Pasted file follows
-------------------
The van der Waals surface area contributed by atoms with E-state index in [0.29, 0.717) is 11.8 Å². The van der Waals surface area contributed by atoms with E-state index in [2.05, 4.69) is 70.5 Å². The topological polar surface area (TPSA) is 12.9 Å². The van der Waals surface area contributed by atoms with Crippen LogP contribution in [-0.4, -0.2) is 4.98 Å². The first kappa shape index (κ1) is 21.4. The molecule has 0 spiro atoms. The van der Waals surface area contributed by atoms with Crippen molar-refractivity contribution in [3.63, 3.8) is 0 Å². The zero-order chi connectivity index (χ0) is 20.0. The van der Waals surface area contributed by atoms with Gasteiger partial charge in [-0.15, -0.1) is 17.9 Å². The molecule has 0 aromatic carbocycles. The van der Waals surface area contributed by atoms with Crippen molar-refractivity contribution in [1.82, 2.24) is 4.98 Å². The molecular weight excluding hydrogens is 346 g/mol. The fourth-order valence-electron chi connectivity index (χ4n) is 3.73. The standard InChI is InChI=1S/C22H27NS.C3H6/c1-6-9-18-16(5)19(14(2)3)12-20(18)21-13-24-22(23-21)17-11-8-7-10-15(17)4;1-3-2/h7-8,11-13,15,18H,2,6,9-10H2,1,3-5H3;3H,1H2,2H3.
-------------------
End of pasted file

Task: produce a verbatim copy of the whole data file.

The van der Waals surface area contributed by atoms with E-state index in [0.29, 0.717) is 11.8 Å². The van der Waals surface area contributed by atoms with E-state index in [2.05, 4.69) is 70.5 Å². The topological polar surface area (TPSA) is 12.9 Å². The van der Waals surface area contributed by atoms with Crippen LogP contribution in [-0.4, -0.2) is 4.98 Å². The first kappa shape index (κ1) is 21.4. The molecule has 0 spiro atoms. The van der Waals surface area contributed by atoms with Crippen molar-refractivity contribution in [3.63, 3.8) is 0 Å². The zero-order chi connectivity index (χ0) is 20.0. The van der Waals surface area contributed by atoms with Gasteiger partial charge in [-0.15, -0.1) is 17.9 Å². The molecule has 0 aromatic carbocycles. The van der Waals surface area contributed by atoms with Crippen molar-refractivity contribution in [1.82, 2.24) is 4.98 Å². The molecular weight excluding hydrogens is 346 g/mol. The fourth-order valence-electron chi connectivity index (χ4n) is 3.73. The standard InChI is InChI=1S/C22H27NS.C3H6/c1-6-9-18-16(5)19(14(2)3)12-20(18)21-13-24-22(23-21)17-11-8-7-10-15(17)4;1-3-2/h7-8,11-13,15,18H,2,6,9-10H2,1,3-5H3;3H,1H2,2H3.